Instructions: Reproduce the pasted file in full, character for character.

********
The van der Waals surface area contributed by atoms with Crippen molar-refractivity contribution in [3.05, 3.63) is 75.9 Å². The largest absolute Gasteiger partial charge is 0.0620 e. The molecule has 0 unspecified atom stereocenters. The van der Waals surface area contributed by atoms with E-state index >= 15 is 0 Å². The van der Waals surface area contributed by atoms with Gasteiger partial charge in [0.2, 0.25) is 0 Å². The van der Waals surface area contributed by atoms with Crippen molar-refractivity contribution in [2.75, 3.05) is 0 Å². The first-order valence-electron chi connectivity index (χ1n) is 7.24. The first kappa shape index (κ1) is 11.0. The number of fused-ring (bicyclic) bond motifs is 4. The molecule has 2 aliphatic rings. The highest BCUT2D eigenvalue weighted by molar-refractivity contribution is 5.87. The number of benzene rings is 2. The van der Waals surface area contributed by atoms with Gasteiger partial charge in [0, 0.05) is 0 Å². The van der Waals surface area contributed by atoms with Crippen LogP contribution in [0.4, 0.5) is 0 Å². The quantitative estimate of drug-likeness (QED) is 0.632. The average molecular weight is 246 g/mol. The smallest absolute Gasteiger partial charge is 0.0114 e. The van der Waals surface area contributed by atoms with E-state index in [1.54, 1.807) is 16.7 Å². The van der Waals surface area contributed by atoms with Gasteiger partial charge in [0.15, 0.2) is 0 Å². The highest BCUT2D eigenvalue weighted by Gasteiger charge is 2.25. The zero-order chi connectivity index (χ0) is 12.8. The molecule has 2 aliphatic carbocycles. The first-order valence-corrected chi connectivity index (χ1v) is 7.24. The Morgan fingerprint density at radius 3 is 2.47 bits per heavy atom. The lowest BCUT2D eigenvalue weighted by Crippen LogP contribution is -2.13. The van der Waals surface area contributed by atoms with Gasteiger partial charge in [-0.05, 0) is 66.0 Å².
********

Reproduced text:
The van der Waals surface area contributed by atoms with Crippen molar-refractivity contribution in [3.05, 3.63) is 75.9 Å². The largest absolute Gasteiger partial charge is 0.0620 e. The molecule has 0 unspecified atom stereocenters. The van der Waals surface area contributed by atoms with E-state index >= 15 is 0 Å². The van der Waals surface area contributed by atoms with Gasteiger partial charge in [0.2, 0.25) is 0 Å². The van der Waals surface area contributed by atoms with Crippen molar-refractivity contribution in [2.75, 3.05) is 0 Å². The first-order valence-electron chi connectivity index (χ1n) is 7.24. The first kappa shape index (κ1) is 11.0. The number of fused-ring (bicyclic) bond motifs is 4. The molecule has 2 aliphatic rings. The highest BCUT2D eigenvalue weighted by molar-refractivity contribution is 5.87. The number of benzene rings is 2. The van der Waals surface area contributed by atoms with Gasteiger partial charge in [0, 0.05) is 0 Å². The van der Waals surface area contributed by atoms with Crippen LogP contribution in [0.4, 0.5) is 0 Å². The quantitative estimate of drug-likeness (QED) is 0.632. The average molecular weight is 246 g/mol. The smallest absolute Gasteiger partial charge is 0.0114 e. The van der Waals surface area contributed by atoms with E-state index in [1.54, 1.807) is 16.7 Å². The van der Waals surface area contributed by atoms with Gasteiger partial charge in [0.15, 0.2) is 0 Å². The highest BCUT2D eigenvalue weighted by Gasteiger charge is 2.25. The zero-order chi connectivity index (χ0) is 12.8. The molecule has 2 aliphatic carbocycles. The first-order valence-corrected chi connectivity index (χ1v) is 7.24. The Morgan fingerprint density at radius 3 is 2.47 bits per heavy atom. The lowest BCUT2D eigenvalue weighted by Crippen LogP contribution is -2.13. The van der Waals surface area contributed by atoms with Gasteiger partial charge in [-0.05, 0) is 66.0 Å².